When I was 12 years old, I awoke one night to humming and movement on my bed. In my half-awake state, I assumed the sound was wind and the movement was my baby brother on my bed. When I opened my eyes, I was unable to move, talk or scream. I was paralyzed and terrified as my dreams played out in front of me. Frightened, I closed my eyes and before long, I was able to move and speak again. The whole episode lasted all of 2 minutes but, it felt like hours.
Variations of the episodes played out throughout my teens and adulthood. It would happen randomly multiple times per month. Each episode was just as frightening as the first episode. It would be 14 more years before I learned what the paralysis “episodes” were.
In 2005, after years of struggling with feeling tired all the time, I sought medical advice. A sleep study was conducted after I was diagnosed with excessive daytime sleepiness disorder (EDS), a symptom of narcolepsy, that causes suffers to feel sleepy during the day despite the amount of sleep received. It was found that I suffered from two sleep disorders, alpha-delta wave intrusion and sleep paralysis.
Alpha-delta wave intrusion occurs when delta waves present during the “dream” stage of sleep known as Rapid Eye Movement (REM). The delta waves are interrupted by the alpha waves of wakefulness making the sleeper semiconscious during sleep. With alpha-delta wave intrusion the sleeper is semi-conscious and may awaken during the REM stage of sleep, feeling paralyzed. This “paralyzed” feeling is known as sleep paralysis. According to the Mayo Clinic, “…sleep paralysis mimics the type of temporary paralysis that normally occurs during rapid eye movement (REM) sleep, the period of sleep during which most dreaming occurs. This temporary immobility during REM sleep may prevent your body from acting out dream activity”.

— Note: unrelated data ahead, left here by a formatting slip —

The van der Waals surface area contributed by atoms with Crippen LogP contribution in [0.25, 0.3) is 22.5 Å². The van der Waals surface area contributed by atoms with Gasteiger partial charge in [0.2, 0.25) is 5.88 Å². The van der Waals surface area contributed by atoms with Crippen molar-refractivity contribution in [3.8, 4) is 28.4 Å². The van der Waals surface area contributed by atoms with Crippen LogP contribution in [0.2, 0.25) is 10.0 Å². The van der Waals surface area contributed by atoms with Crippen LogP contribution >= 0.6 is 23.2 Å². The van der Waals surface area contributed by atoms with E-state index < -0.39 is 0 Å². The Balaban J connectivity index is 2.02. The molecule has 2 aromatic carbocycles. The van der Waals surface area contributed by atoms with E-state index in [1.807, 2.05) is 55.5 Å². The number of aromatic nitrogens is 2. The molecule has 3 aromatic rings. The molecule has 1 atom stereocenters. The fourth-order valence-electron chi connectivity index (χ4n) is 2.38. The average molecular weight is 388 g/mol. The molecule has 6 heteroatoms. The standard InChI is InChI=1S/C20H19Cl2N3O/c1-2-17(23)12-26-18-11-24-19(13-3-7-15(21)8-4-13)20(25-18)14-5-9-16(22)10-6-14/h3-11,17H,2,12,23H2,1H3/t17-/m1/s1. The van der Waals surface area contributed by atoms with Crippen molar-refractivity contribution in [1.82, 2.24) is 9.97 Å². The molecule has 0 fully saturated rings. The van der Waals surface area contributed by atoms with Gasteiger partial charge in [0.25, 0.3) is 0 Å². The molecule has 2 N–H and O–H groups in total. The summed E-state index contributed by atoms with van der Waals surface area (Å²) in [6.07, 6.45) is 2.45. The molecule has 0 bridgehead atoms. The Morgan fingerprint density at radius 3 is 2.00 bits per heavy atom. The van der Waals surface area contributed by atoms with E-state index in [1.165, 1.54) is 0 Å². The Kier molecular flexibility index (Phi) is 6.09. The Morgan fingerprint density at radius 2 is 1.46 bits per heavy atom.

Sleep paralysis and alpha-delta wave intrusion are triggered by lack of sleep, changing sleep schedules, increased stress, sleeping on the back, other sleep disorders and caffeine use. Since my diagnosis, I have been able to better control the sleep paralysis episodes through awareness, abstaining from triggers and antidepressants. Since I now know that the episode only lasts a couple of minutes, I will wiggle a toe or finger during an episode to awaken from it quickly and unscathed.
Cheyne, J. A. (2005), Sleep paralysis episode frequency and number, types, and structure of associated hallucinations. Journal of Sleep Research, 14: 319-324.
U.S. National Library of Medicine: Isolated Sleep Paralysis http://www.nlm.nih.gov/medlineplus/ency/article/000801.html